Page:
Respondent denies petitioner's claims, and raises a number of procedural objections. Respondent contends that the petition is untimely, that petitioner failed to name two necessary parties, that the petition served upon them lacked the notices required by ""275.11 and 276.1 of the Commissioner's Regulations, and that the Commissioner lacks jurisdiction to grant the relief requested. I will address these procedural objections first.

I agree that I am without jurisdiction to grant most of the relief sought by petitioner. The Commissioner has no authority to award monetary damages or reimbursements in an appeal brought pursuant to Education Law "310 (Appeal of Dickinson, 39 Ed Dept Rep ___, Decision No. 14,168; Appeal of Calhoun, 38 id. 542, Decision No. 14,089), or to award attorneys' fees (Appeal of Student Suspected of Having a Disability, 39 Ed Dept Rep ___, Decision No. 14,192; Appeal of Silano, 33 id. 20, Decision No. 12,961). Nor is there a legal basis for requesting an order directing school officials to publish an apology to a student (Appeal of Basil, 37 Ed Dept Rep 568, Decision No. 13,929; Appeal of Gary I., 32 id. 191, Decision No. 12,801). Dismissal of the request for written apologies also moots respondent's objection that the principal and superintendent are necessary parties to this appeal, since there is no longer any request for relief directed specifically at them.

The appeal is also untimely insofar as petitioner challenges respondent's September 27, 1999 decision upholding K.C.'s soccer suspension. An appeal to the Commissioner must be brought within 30 days of the making of the decision or act complained of (8 NYCRR "275.16). This appeal in part challenges respondent's September 27, 1999 decision to uphold the soccer suspension. The record does not indicate the date of petitioner's actual receipt of the written decision, but affording the usual five days for mailing, excluding Sundays and holidays (seeAppeal of Medina, 32 Ed Dept Rep 183, Decision No. 12,799), the date of receipt of the decision would be no later than October 2, 1999. The period for initiating an appeal expired 30 days from that date, on November 3, 1999. Petitioner did not commence this appeal until November 17, 1999, and she has presented no excuse or reason for her failure to commence this appeal in a timely manner. The portion of the appeal challenging the soccer suspension must therefore be dismissed as untimely, as well as the request that I order the school to cease discriminating against K.C., because that claim appears to be related to the allegation that the penalty assessed against K.C. was excessive and disproportionate.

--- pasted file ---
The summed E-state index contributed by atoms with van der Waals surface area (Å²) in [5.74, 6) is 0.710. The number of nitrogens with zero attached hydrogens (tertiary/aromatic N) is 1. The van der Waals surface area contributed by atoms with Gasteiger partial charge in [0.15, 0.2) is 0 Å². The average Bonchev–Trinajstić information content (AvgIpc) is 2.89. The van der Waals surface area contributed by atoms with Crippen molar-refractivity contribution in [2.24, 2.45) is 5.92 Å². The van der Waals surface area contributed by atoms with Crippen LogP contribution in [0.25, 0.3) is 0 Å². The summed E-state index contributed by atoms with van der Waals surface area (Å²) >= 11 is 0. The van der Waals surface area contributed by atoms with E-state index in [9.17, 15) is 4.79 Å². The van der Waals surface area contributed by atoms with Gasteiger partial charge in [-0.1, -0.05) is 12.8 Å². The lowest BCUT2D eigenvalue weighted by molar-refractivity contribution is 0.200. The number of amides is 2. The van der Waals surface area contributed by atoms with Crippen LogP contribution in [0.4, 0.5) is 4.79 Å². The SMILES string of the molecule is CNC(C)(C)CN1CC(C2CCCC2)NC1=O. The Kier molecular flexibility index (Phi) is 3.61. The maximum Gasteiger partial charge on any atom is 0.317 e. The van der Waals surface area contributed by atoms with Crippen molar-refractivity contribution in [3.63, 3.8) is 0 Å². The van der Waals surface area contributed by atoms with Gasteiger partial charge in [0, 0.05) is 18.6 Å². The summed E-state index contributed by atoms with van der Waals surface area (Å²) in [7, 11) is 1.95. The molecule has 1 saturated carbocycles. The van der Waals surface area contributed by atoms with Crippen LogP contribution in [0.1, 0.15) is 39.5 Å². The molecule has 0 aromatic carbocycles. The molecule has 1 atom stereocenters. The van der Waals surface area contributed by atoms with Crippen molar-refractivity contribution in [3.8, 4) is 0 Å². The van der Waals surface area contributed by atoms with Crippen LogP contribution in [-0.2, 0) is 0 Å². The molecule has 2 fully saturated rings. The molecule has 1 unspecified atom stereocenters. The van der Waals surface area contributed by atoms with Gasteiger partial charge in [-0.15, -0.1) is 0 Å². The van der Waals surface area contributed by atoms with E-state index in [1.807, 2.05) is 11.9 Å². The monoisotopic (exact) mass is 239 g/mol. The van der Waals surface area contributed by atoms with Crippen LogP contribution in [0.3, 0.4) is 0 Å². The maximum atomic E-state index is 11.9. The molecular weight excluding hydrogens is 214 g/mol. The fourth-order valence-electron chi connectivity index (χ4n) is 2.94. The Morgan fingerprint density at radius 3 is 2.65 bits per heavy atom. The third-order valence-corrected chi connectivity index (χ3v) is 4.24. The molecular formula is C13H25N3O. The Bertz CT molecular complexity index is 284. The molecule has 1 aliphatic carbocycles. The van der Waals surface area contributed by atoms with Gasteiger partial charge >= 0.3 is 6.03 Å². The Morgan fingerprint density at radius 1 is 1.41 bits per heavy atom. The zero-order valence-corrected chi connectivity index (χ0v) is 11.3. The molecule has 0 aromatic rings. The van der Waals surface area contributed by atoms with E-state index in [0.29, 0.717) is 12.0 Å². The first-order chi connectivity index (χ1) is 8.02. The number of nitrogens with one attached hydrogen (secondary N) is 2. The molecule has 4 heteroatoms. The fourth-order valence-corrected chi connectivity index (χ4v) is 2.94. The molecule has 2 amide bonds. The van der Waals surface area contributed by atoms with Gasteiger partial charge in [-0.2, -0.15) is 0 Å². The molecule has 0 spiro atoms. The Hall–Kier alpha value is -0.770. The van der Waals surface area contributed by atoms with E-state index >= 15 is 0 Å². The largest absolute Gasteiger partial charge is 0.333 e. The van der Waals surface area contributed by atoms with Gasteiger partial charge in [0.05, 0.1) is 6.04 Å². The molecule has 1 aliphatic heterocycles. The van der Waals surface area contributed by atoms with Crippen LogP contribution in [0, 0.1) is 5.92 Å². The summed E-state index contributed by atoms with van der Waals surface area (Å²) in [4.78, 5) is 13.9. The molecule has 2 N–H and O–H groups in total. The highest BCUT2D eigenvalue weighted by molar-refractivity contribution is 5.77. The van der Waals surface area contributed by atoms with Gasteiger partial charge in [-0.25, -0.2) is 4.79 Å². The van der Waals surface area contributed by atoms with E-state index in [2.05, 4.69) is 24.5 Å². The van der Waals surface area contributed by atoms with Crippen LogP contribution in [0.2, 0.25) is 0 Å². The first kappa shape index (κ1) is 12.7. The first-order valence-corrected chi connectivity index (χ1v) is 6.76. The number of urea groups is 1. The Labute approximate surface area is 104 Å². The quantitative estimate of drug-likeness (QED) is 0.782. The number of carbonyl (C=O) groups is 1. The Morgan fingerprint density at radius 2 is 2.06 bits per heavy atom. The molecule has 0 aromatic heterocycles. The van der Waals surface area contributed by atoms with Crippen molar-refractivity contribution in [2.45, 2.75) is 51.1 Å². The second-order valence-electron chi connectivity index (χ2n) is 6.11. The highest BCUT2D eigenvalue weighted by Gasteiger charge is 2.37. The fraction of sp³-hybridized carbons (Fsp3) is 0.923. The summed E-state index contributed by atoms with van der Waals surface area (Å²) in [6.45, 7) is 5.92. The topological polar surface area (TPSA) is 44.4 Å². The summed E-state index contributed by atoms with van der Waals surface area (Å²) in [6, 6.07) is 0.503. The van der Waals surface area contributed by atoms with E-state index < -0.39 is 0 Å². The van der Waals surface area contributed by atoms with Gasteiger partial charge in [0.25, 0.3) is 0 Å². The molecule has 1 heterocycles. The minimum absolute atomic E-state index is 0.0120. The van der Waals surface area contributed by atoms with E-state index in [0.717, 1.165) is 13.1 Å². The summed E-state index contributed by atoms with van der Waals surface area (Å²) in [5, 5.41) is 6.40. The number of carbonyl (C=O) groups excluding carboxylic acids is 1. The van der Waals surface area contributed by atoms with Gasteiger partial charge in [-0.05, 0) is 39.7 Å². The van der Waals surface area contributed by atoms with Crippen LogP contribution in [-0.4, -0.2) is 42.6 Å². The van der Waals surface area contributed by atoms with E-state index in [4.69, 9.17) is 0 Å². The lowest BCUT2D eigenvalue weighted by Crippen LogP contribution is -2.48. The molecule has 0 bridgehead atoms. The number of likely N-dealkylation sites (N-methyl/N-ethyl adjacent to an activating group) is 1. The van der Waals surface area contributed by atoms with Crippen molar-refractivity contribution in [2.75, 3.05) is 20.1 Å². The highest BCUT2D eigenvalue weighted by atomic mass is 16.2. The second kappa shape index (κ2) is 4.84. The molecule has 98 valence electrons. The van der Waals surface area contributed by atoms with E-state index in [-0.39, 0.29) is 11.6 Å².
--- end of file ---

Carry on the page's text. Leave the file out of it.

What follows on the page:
The only remaining issue is the challenge to K.C.'s class and lunch transfers, which I find timely because this appeal was commenced within 30 days of the date of the superintendent’s final decision issued on October 20, 1999. In her reply, petitioner withdrew her request to have K.C. transferred back into the Business Law course, which would have had the concomitant effect of reinstating her into the originally assigned lunch period. There are, therefore, no further issues to be addressed in this appeal.